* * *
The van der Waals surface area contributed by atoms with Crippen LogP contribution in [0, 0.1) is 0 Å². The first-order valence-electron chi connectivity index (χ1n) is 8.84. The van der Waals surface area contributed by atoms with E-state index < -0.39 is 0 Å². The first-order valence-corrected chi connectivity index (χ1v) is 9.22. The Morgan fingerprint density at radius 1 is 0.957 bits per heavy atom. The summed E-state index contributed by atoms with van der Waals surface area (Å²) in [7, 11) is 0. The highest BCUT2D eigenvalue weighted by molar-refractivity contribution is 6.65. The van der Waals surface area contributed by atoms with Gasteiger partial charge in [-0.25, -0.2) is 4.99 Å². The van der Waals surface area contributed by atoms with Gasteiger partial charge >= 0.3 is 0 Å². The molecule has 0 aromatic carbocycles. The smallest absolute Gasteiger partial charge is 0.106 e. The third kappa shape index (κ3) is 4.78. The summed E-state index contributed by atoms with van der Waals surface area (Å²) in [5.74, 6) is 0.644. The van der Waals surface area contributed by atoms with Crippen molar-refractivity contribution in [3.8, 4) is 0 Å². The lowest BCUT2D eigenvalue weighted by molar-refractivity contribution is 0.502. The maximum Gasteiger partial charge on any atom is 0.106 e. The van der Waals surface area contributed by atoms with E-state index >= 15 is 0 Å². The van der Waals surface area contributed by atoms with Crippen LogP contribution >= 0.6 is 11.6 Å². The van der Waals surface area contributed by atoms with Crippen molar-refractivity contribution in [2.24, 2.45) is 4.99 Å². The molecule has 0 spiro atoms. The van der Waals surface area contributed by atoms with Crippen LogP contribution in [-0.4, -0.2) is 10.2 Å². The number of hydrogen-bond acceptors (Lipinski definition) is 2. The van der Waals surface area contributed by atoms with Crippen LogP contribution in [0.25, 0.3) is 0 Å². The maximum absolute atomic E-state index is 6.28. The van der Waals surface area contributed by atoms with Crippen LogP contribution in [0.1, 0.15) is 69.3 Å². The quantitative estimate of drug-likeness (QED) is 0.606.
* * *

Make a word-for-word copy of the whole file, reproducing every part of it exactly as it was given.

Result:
The van der Waals surface area contributed by atoms with Crippen LogP contribution in [0, 0.1) is 0 Å². The first-order valence-electron chi connectivity index (χ1n) is 8.84. The van der Waals surface area contributed by atoms with E-state index < -0.39 is 0 Å². The first-order valence-corrected chi connectivity index (χ1v) is 9.22. The Morgan fingerprint density at radius 1 is 0.957 bits per heavy atom. The summed E-state index contributed by atoms with van der Waals surface area (Å²) in [7, 11) is 0. The highest BCUT2D eigenvalue weighted by molar-refractivity contribution is 6.65. The van der Waals surface area contributed by atoms with Gasteiger partial charge in [-0.25, -0.2) is 4.99 Å². The van der Waals surface area contributed by atoms with Gasteiger partial charge >= 0.3 is 0 Å². The molecule has 0 aromatic carbocycles. The smallest absolute Gasteiger partial charge is 0.106 e. The third kappa shape index (κ3) is 4.78. The summed E-state index contributed by atoms with van der Waals surface area (Å²) in [5.74, 6) is 0.644. The van der Waals surface area contributed by atoms with Crippen molar-refractivity contribution in [3.8, 4) is 0 Å². The lowest BCUT2D eigenvalue weighted by molar-refractivity contribution is 0.502. The maximum Gasteiger partial charge on any atom is 0.106 e. The van der Waals surface area contributed by atoms with E-state index >= 15 is 0 Å². The van der Waals surface area contributed by atoms with Crippen LogP contribution >= 0.6 is 11.6 Å². The van der Waals surface area contributed by atoms with Crippen molar-refractivity contribution in [2.24, 2.45) is 4.99 Å². The molecule has 0 spiro atoms. The van der Waals surface area contributed by atoms with Crippen LogP contribution in [-0.4, -0.2) is 10.2 Å². The number of hydrogen-bond acceptors (Lipinski definition) is 2. The van der Waals surface area contributed by atoms with Crippen LogP contribution in [0.25, 0.3) is 0 Å². The maximum absolute atomic E-state index is 6.28. The van der Waals surface area contributed by atoms with Crippen LogP contribution in [0.1, 0.15) is 69.3 Å². The quantitative estimate of drug-likeness (QED) is 0.606.